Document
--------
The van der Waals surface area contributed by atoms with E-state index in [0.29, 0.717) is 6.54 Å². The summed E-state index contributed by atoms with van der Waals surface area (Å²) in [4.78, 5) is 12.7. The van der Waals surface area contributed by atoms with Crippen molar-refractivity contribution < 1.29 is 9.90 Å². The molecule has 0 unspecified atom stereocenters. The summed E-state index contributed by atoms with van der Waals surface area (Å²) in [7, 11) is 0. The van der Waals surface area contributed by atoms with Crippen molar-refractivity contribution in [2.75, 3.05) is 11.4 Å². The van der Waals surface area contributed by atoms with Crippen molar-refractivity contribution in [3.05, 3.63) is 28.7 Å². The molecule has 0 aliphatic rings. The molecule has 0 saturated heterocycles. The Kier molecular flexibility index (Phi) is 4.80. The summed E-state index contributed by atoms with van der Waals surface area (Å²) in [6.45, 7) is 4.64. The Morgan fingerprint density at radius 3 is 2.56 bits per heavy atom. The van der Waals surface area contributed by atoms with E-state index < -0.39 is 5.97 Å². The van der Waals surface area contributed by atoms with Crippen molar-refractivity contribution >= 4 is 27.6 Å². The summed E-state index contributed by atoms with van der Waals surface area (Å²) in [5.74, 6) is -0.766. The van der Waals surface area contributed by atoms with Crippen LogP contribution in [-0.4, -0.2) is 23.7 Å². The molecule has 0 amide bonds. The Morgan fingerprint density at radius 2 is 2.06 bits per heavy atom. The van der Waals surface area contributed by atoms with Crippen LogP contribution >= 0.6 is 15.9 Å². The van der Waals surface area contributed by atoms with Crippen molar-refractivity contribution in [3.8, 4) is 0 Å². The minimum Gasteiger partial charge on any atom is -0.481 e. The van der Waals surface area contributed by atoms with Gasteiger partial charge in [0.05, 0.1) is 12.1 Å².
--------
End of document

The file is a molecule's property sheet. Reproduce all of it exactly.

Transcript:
The van der Waals surface area contributed by atoms with E-state index in [0.29, 0.717) is 6.54 Å². The summed E-state index contributed by atoms with van der Waals surface area (Å²) in [4.78, 5) is 12.7. The van der Waals surface area contributed by atoms with Crippen molar-refractivity contribution < 1.29 is 9.90 Å². The molecule has 0 unspecified atom stereocenters. The summed E-state index contributed by atoms with van der Waals surface area (Å²) in [7, 11) is 0. The van der Waals surface area contributed by atoms with Crippen molar-refractivity contribution in [2.75, 3.05) is 11.4 Å². The van der Waals surface area contributed by atoms with Crippen molar-refractivity contribution in [3.05, 3.63) is 28.7 Å². The molecule has 0 aliphatic rings. The molecule has 0 saturated heterocycles. The Kier molecular flexibility index (Phi) is 4.80. The summed E-state index contributed by atoms with van der Waals surface area (Å²) in [6.45, 7) is 4.64. The Morgan fingerprint density at radius 3 is 2.56 bits per heavy atom. The van der Waals surface area contributed by atoms with E-state index < -0.39 is 5.97 Å². The van der Waals surface area contributed by atoms with Crippen molar-refractivity contribution >= 4 is 27.6 Å². The summed E-state index contributed by atoms with van der Waals surface area (Å²) in [5.74, 6) is -0.766. The van der Waals surface area contributed by atoms with Crippen LogP contribution in [-0.4, -0.2) is 23.7 Å². The molecule has 0 amide bonds. The Morgan fingerprint density at radius 2 is 2.06 bits per heavy atom. The van der Waals surface area contributed by atoms with Crippen LogP contribution >= 0.6 is 15.9 Å². The van der Waals surface area contributed by atoms with Crippen molar-refractivity contribution in [3.8, 4) is 0 Å². The minimum Gasteiger partial charge on any atom is -0.481 e. The van der Waals surface area contributed by atoms with Gasteiger partial charge in [0.05, 0.1) is 12.1 Å².